NOSEWORTHY, John (by 1481-1530/32), of Ashburton and Exeter, Devon.

Published in The History of Parliament: the House of Commons 1509-1558, ed. S.T. Bindoff, 1982
Available from Boydell and Brewer

Constituency

Dates

Family and Education

b. by 1481, ?poss. s. of John Noseworthy of Ashburton.2

Offices Held

Churchwarden. Ashburton 1502-4; bailiff. Exeter 1502-3, member of the Twenty-Four by 1508, receiver 1516-17, mayor 1521-2; commr. subsidy 1523, 1524.3

Biography

John Noseworthy came of a family traceable in the locality of Widecombe since the 13th century but his parentage has not been established. Either he or a namesake (possibly his father) collected money for wax for candles in Ashburton church during 1496-7. He was to become churchwarden there after his admission as a freeman of Exeter in 1501-2 but before he settled in Holy Trinity parish, Exeter: on several occasions he was to represent Ashburton’s interests in the city’s courts.4

Noseworthy soon established himself as one of the chief spokesmen for his adopted city and frequently travelled to the capital on its business, but it was not until April 1516 that in succession to John Orenge he became one of the city’s fee’d counsellors. Long before then, however, he seems to have given up his private practice as a lawyer to devote himself to public affairs. His integrity and fairness combined with his charm and generosity made him ‘honoured of the best, reverenced by the inferior and beloved by all’. During his mayoralty he reformed much of the administration of the city and it was he who ordered adequate storage for its records, thus earning him the gratitude of the antiquary John Hooker who rated him among the best of Exeter’s mayors. Before his many virtues were manifest he had stood for election to the Parliament of 1512 but gained only two votes at the poll. When 11 years later he stood again he was a proven man and as an ex-mayor he took precedence over his less experienced, but nevertheless outspoken, fellow-Member John Bridgeman. The pair received £8 before the opening and a further £10 before the second session, £2 being earmarked for civic business, presumably connected with the confirmation of a charter which they took with them. This was to be the high point of his career. Within three years his fee as a counsellor had ceased and he had largely withdrawn from Exeter affairs. Of his closing years all that is known is that he made donations regularly to the church at Ashburton until 1530-1. The will by which he left his ‘private concerns’ in Exeter for the advancement of the city was proved in the Guildhall there during 1531-2.5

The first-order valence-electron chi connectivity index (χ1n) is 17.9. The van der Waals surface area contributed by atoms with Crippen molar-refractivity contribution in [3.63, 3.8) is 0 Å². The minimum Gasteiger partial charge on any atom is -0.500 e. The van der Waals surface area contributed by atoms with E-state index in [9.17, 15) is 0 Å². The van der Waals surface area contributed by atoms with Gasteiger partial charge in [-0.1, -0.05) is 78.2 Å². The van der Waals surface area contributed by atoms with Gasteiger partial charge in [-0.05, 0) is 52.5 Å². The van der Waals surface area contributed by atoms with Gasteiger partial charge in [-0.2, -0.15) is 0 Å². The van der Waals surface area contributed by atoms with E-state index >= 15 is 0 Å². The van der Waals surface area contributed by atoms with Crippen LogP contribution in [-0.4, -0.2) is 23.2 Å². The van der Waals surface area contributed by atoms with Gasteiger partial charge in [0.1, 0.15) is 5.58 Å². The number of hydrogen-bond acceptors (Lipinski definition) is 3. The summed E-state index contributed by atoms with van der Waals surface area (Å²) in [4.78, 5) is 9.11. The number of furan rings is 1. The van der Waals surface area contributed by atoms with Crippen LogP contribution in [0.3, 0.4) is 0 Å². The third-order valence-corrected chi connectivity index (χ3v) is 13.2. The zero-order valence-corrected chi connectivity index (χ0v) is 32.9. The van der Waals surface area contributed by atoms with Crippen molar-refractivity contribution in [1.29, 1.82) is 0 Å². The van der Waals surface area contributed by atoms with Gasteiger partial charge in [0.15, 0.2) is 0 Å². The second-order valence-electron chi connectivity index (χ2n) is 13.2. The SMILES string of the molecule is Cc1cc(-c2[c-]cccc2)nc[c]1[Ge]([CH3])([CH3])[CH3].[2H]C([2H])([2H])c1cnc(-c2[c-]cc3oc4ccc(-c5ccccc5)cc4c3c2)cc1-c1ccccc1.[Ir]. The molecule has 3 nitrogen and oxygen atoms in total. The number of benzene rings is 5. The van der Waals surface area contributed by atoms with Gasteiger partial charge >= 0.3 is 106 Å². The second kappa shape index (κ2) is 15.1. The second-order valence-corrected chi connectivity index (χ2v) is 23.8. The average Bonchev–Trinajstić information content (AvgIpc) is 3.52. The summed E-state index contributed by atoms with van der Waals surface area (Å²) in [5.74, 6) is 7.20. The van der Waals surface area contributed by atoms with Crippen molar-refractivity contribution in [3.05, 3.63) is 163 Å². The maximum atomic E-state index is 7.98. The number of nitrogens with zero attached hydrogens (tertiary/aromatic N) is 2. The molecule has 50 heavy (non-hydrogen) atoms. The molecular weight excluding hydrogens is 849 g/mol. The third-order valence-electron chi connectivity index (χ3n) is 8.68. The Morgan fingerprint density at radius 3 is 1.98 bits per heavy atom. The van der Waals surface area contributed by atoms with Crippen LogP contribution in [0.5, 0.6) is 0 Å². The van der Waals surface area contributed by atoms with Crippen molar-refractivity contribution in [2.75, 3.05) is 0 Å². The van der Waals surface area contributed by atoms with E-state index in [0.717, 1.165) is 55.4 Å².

Ref Volumes: 1509-1558

Author: Muriel Booth

Notes

  • 1. Exeter act bk. 1, f. 100.
  • 2. Date of birth estimated from admission as freeman.
  • 3. Ashburton Churchwardens’ Accts. (Devon and Cornw. Rec. Soc. n.s. xv), 30, 31; R. Izacke, Exeter (1681), 104, 108, 111; Exeter act bk. 1, f. 1; LP Hen. VIII, iii, iv.
  • 4. Exeter, Hooker’s commonplace bk. f. 338; Ashburton Churchwardens’ Accts. 23, 31; Exeter Freemen (Devon and Cornw. Rec. Soc. extra ser. i), 63.
  • 5. Exeter act bk. 1, ff. 1-101v passim; receivers’ accts. 1515-16 to 1525-6 passim; Hooker’s commonplace bk. f. 338; Tudor Exeter (Devon and Cornw. Rec. Soc. n.s. xxii), 24, 44; J. Hoker, The description of the citie of Excester (Devon and Cornw. Rec. Soc. xi), passim; Ashburton Churchwardens’ Accts. 52, 75, 80, 86; Izacke, 116.

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